My work laptop has 4GB of RAM on it and Windows 7 and it runs just fine. The only thing that slows it down is when the corporate-mandated management scripts run and start pegging the hard drive with virus scans, audits and the like. More RAM wouldn't help that. Switching to an SSD did.
According to Resource Monitor, I'm using about 3GB, with 850MB of that used as cache. A bit over 1GB of that is Firefox.
So, yeah, I could see 1GB really sucking when used with a modern web browser and many tabs open (like I do). 4GB, though, hasn't really held me back much.
Apparently, at least part of Vista's memory woes stemmed from the poorly tuned "SuperCache" feature, that would aggressively try to pre-cache data in RAM. Its appetite was apparently too large. It apparently also didn't manage its disk buffers very well. (This is all third or fourth hand knowledge and so could be shaky. I've never run Vista myself. If someone has more details, pipe up!)
Thank you for the detailed, thoughtful reply, including all the numbers.
Ah yes. I knew there was a term for it. It's been a while since I took my thermo class. Specific heat is normalized to mass, though, and both granite and basalt are more dense than seawater. Granite is ~2700 kg/m^3, basalt is ~3000kg/m^3, while seawater at high depths is around 1050kg/m^3.
When you factor that in, water still wins, but only by a factor of 1.5 to 2.
Allow my naivete to shine: What's the temperature of all of the rock that water is in contact with, and what's its thermal capacity relative to the water? Could it be that it's slow to warm as you need to warm all the rock it's in contact with?
Oh, yeah, I definitely remember the pain of bank-switching vs. segmented memory. I was there and programmed both. It stunk.
At least the Apple ][gs could directly address 16MB, although the 65816's addressing modes I hear were less than awesome. I must admit I never wrote any native 65816 code.
Oh, don't get me wrong. I definitely prefer a more style-sheet oriented way of declaring how a document should look, and then writing my document tagged in the elements of that style. Something style-sheet oriented is vastly superior to something more formatting-oriented at a lower level.
The problem is that most GUIs, in an effort to reduce clutter, make it at best cumbersome and at worst impossible to determine if your cursor is inside or outside of a formatting tag. (And then there's Word and Outlook, who add a bunch of heuristic behaviors on top of that that just make it worse. I've had to nuke whole paragraphs just because there's some weird 'hot point' in the middle of a line somewhere that keeps making the editor go gonzo. FrameMaker is not as bad, but it gets weird in other ways, especially with figures, tables, their anchors and their captions. And then there's the brokenness of nearly every browser-based rich-text editing widget ever.)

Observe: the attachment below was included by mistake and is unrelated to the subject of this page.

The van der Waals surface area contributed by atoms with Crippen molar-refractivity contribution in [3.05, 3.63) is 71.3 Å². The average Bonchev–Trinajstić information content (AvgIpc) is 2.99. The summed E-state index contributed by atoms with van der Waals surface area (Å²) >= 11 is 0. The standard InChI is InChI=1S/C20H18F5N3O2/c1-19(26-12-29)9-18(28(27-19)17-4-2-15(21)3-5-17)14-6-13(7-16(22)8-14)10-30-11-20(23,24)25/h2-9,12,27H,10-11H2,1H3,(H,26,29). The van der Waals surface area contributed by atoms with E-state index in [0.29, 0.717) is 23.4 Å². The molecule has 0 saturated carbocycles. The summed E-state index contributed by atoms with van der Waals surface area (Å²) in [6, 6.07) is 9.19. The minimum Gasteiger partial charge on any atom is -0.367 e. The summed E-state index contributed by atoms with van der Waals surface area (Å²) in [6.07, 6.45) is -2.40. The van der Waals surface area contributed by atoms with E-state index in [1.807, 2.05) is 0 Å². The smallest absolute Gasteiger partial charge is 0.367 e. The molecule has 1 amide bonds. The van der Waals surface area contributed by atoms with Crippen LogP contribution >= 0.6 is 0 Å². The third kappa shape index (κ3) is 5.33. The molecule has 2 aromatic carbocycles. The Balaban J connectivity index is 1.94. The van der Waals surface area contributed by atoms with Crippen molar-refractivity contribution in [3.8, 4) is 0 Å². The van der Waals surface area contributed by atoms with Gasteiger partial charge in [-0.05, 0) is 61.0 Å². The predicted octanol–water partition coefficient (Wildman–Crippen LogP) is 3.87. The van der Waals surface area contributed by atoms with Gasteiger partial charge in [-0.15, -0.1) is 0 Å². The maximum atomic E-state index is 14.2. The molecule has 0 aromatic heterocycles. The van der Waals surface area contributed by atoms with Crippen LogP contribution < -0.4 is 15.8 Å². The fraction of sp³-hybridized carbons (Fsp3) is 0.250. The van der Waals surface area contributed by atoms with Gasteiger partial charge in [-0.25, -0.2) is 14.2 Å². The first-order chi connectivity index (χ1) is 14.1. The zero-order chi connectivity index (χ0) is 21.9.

I would much rather have a WYSIWYG preview and a separate, less WYSIWYG editing mode that was more tag oriented. Heck, I'd write my specifications in TeX or LaTeX if they let me. But, alas, I'm stuck with FrameMaker and Word. At least with FM, they force us to never use local formatting overrides and stick to the style sheet. They strip all formatting overrides when compiling a book.
Ah, boundary conditions on the dates. Makes sense.
I had read that Excel had preview copies out in 1984 (which is fairly quick, considering the Mac itself launched in 1984), but didn't launch officially until 1985. And I suppose, since Windows was still deridingly referred to as "Wintendo" in some circles and generally not widely adopted on PCs, it makes sense that Microsoft would go with an "Excel for MS-DOS 3" marketing stance, even though it really was a Windows app.
FWIW, WordPerfect, my favorite word processor of the early-to-mid-90s (replacing AppleWorks and
No, Mod GP -1 inaccurate. Lotus 1-2-3 never ran on the Apple ][ family. It ran on the PC from the get-go. It was launched in 1983, not 1982.
Lotus bought VisiCalc in 1985, not 1986.
Excel didn't come out until 1985 (not 1984), and it was never ported to DOS. Its first appearance on a PC was as a Windows version in 1987. It came with a run-time version of Windows if you didn't already have Windows. Excel managed to kill Lotus 1-2-3 primarily because it was born as a GUI app and was native GUI all the way through. Lotus 1-2-3 stumbled on its way to the GUI, which allowed Excel to eventually overtake it.